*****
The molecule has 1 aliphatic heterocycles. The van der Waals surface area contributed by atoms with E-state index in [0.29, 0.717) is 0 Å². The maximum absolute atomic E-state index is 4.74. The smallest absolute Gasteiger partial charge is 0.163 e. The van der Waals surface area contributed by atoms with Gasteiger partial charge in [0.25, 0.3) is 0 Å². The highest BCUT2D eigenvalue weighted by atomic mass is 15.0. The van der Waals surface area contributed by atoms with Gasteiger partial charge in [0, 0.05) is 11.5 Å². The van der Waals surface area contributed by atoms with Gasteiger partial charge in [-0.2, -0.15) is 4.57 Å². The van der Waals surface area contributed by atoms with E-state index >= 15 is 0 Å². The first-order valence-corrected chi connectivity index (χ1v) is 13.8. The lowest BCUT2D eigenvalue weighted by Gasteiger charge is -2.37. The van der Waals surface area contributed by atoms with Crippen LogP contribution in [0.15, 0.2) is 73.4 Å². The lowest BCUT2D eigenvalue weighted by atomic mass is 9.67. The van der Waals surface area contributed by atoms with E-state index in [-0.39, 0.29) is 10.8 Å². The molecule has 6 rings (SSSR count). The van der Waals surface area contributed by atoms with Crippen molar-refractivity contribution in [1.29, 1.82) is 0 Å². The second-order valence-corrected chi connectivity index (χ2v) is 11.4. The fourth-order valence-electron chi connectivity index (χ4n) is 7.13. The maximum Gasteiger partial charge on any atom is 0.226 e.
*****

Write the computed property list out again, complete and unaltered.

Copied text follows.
The molecule has 1 aliphatic heterocycles. The van der Waals surface area contributed by atoms with E-state index in [0.29, 0.717) is 0 Å². The maximum absolute atomic E-state index is 4.74. The smallest absolute Gasteiger partial charge is 0.163 e. The van der Waals surface area contributed by atoms with Gasteiger partial charge in [0.25, 0.3) is 0 Å². The highest BCUT2D eigenvalue weighted by atomic mass is 15.0. The van der Waals surface area contributed by atoms with Gasteiger partial charge in [0, 0.05) is 11.5 Å². The van der Waals surface area contributed by atoms with Gasteiger partial charge in [-0.2, -0.15) is 4.57 Å². The van der Waals surface area contributed by atoms with E-state index >= 15 is 0 Å². The first-order valence-corrected chi connectivity index (χ1v) is 13.8. The lowest BCUT2D eigenvalue weighted by Gasteiger charge is -2.37. The van der Waals surface area contributed by atoms with Crippen LogP contribution in [0.15, 0.2) is 73.4 Å². The lowest BCUT2D eigenvalue weighted by atomic mass is 9.67. The van der Waals surface area contributed by atoms with E-state index in [-0.39, 0.29) is 10.8 Å². The molecule has 6 rings (SSSR count). The van der Waals surface area contributed by atoms with Crippen molar-refractivity contribution in [1.29, 1.82) is 0 Å². The second-order valence-corrected chi connectivity index (χ2v) is 11.4. The fourth-order valence-electron chi connectivity index (χ4n) is 7.13. The maximum Gasteiger partial charge on any atom is 0.226 e.